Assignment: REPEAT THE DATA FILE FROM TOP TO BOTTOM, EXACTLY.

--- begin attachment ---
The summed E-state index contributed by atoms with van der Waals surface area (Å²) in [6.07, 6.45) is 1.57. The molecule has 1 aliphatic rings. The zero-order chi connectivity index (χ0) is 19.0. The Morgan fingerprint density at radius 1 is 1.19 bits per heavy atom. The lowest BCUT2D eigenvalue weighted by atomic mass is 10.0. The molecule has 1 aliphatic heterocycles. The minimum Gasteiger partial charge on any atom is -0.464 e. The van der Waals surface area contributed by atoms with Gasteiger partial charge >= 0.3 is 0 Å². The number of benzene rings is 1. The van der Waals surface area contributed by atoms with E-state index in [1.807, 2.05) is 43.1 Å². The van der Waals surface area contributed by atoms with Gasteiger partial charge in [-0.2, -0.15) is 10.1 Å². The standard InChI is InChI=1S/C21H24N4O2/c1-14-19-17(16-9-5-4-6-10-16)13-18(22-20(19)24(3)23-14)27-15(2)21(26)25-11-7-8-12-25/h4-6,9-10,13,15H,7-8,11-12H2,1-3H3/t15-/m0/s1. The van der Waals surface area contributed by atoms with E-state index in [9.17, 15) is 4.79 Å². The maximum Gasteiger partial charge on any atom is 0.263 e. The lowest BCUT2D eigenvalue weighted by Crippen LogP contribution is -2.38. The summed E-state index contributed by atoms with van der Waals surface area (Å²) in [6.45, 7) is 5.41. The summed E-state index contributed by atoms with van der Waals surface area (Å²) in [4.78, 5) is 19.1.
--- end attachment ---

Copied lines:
The summed E-state index contributed by atoms with van der Waals surface area (Å²) in [6.07, 6.45) is 1.57. The molecule has 1 aliphatic rings. The zero-order chi connectivity index (χ0) is 19.0. The Morgan fingerprint density at radius 1 is 1.19 bits per heavy atom. The lowest BCUT2D eigenvalue weighted by atomic mass is 10.0. The molecule has 1 aliphatic heterocycles. The minimum Gasteiger partial charge on any atom is -0.464 e. The van der Waals surface area contributed by atoms with Gasteiger partial charge >= 0.3 is 0 Å². The number of benzene rings is 1. The van der Waals surface area contributed by atoms with E-state index in [1.807, 2.05) is 43.1 Å². The van der Waals surface area contributed by atoms with Gasteiger partial charge in [-0.2, -0.15) is 10.1 Å². The standard InChI is InChI=1S/C21H24N4O2/c1-14-19-17(16-9-5-4-6-10-16)13-18(22-20(19)24(3)23-14)27-15(2)21(26)25-11-7-8-12-25/h4-6,9-10,13,15H,7-8,11-12H2,1-3H3/t15-/m0/s1. The van der Waals surface area contributed by atoms with E-state index in [9.17, 15) is 4.79 Å². The maximum Gasteiger partial charge on any atom is 0.263 e. The lowest BCUT2D eigenvalue weighted by Crippen LogP contribution is -2.38. The summed E-state index contributed by atoms with van der Waals surface area (Å²) in [6.45, 7) is 5.41. The summed E-state index contributed by atoms with van der Waals surface area (Å²) in [4.78, 5) is 19.1.